Sorbus decora (Sarg.) Schneid.

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Article from Bean's Trees and Shrubs Hardy in the British Isles

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'Sorbus decora' from the website Trees and Shrubs Online ( Accessed 2024-07-20.



  • Pyrus americana var. decora Sarg.
  • Sorbus americana Pursh, not Marsh.
  • Pyrus americana (Pursh) DC
  • P. sambucifolia of some authors, not Cham. & Schlecht.
  • Sorbus sambucifolia sens . Dipp., not Roem.
  • S. scopulina of some authors, not Greene


Flower-bearing part of a plant; arrangement of flowers on the floral axis.
Enlarged end of a flower stalk that bears floral parts; (in some Podocarpaceae) fleshy structure bearing a seed formed by fusion of lowermost seed scales and peduncle.
Narrowing gradually to a point.
Sharply pointed.
(pl. apices) Tip. apical At the apex.
Fringed with long hairs.
Lacking hairs smooth. glabrescent Becoming hairless.
Lance-shaped; broadest in middle tapering to point.
Central axis of an inflorescence cone or pinnate leaf.
With saw-like teeth at edge. serrulate Minutely serrate.


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Article from Bean's Trees and Shrubs Hardy in the British Isles

Recommended citation
'Sorbus decora' from the website Trees and Shrubs Online ( Accessed 2024-07-20.

A shrub or a small tree up to 35 ft high; branchlets fairly densely lenticellate, more or less downy when young; winter-buds dark crimson to almost black, glutinous, outer scales glabrous except for a few marginal hairs. Leaves with five to seven pairs of leaflets; rachis broadly grooved above, downy, or glabrous except for some glands and short hairs near the insertions of the leaflets. Lateral leaflets oblong or oblong-lanceolate, the longest about 214 in. long and 78 in. wide, rather abruptly pointed, serrate, sometimes rather jaggedly toothed, glabrous and bluish green above, whitish and glabrous or slightly downy beneath (more densely so on sterile shoots). Inflorescence flat-topped, much branched, up to 6 in. wide, its branches and the pedicels more or less hairy. Flowers white, about 38 in. across. Receptacle nearly glabrous outside, sepals ciliate. Petals rounded. Styles three or four. Fruits bright scarlet or vermilion, about 716 in. wide.

Native of eastern N. America from Newfoundland to New York, perhaps farther south, west to Wisconsin and Iowa (for var. groenlandica, see below). It is fairly closely allied to S. americana, and where the two occur in the same region, S. decora grows at somewhat higher altitudes. It is said that intermediates or hybrids occur in the wild, but S. decora can usually be distinguished by its bluish green relatively broader leaflets (length:breadth ratio 2–3:1 against 312-5:1 in S. americana, according to Jones), by being acute or shortly and abruptly acuminate at the apex, and by its larger flowers and fruits. Although the two species have long been considered distinct, the fact that the epithet americana has been applied by botanists to both species has inevitably caused confusion in gardens, where S. decora has generally been known as S. (or Pyrus) americana, and indeed often still is (1979).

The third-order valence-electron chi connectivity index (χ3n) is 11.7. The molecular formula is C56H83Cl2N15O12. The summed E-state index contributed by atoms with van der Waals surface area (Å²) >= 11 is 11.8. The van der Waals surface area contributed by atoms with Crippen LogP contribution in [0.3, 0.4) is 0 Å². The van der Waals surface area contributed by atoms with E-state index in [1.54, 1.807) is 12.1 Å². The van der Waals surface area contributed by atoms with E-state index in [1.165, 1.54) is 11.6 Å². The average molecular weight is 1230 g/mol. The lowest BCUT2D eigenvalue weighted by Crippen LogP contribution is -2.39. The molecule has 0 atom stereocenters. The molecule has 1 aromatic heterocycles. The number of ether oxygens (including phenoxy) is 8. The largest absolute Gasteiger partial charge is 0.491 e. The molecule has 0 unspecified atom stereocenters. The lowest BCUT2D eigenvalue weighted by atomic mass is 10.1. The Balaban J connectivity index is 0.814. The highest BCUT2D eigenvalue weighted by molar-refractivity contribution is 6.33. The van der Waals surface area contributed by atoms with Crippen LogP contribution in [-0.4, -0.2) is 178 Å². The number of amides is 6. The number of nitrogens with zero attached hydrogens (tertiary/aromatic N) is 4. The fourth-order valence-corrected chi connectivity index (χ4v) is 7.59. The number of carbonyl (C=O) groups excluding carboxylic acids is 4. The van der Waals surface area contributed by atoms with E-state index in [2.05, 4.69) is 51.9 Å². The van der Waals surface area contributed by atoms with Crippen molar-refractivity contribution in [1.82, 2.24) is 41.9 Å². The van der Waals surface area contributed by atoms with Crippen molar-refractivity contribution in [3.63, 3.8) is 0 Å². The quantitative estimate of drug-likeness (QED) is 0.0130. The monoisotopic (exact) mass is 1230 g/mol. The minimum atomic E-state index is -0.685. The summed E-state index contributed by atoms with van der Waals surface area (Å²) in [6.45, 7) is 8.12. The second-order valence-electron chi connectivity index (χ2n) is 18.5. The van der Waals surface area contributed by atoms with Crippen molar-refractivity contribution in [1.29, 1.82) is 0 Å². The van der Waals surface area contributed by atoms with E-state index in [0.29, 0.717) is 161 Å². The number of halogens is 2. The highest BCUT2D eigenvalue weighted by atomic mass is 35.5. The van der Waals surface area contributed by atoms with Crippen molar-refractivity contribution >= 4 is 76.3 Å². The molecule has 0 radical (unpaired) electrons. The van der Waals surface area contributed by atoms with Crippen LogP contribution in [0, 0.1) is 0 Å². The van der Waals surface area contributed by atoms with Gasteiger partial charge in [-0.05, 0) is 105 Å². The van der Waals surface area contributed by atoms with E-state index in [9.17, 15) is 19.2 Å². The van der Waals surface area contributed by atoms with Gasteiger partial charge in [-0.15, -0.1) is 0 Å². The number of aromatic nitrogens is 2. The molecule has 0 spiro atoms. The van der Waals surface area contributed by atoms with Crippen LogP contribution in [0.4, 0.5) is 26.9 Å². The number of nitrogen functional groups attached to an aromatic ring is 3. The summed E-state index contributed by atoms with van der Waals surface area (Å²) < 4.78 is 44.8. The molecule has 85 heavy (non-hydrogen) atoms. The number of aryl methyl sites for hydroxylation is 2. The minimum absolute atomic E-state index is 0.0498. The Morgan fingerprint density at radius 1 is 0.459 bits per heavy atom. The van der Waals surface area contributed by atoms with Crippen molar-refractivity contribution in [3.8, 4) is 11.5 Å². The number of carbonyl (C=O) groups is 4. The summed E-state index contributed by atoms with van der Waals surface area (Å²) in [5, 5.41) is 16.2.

S. decora makes in gardens a small, bushy-crowned tree, valued more for its broad trusses of large fruits than for its autumn-colour, though the leaves do turn to orange and russet on some soils. The fruits ripen in August and are soon taken by birds in country gardens, especially in a dry season.

var. groenlandica (Schneid.) G. N. Jones

S. americana var. groenlandica Schneid

This interesting rowan is in some respects intermediate between S. americana and S. decora. It is a native of Greenland and Labrador, extending farther south at high altitudes, and is not known to be in cultivation in Britain.A shrubby form of S. decora is in cultivation, originally distributed by Harry White of the Sunningdale Nurseries as S. sambucifolia.S. scopulina Greene S. sambucifolia sens. Rydb., not Roem. – A shrub to about 15 ft high, often many-stemmed from the base; young shoots coated with appressed hairs; winter buds as in S. decora. Leaflets in five to seven pairs, narrowly oblong or oblong-lanceolate, the longest nearly 3 in. long and about {7/8} in. wide, of rather thin texture, glabrous and dark green above, glabrous or slightly downy beneath, closely and simply toothed. Inflorescence about 3{1/2} in. wide, rather densely white-hairy. Fruits as in S. decora, but sometimes bright orange.A native of N. America from South Dakota to Alberta across the Rocky Mountains to British Columbia, south to New Mexico; described from Colorado. It was probably not in cultivation here until Dr Brian Mulligan, then Director of the University of Washington Arboretum, Seattle, sent propagation material to Messrs Marchant, who distributed plants in the 1950s. But it remains rare.For the sorbus distributed under the name S. scopulina see under S. aucuparia.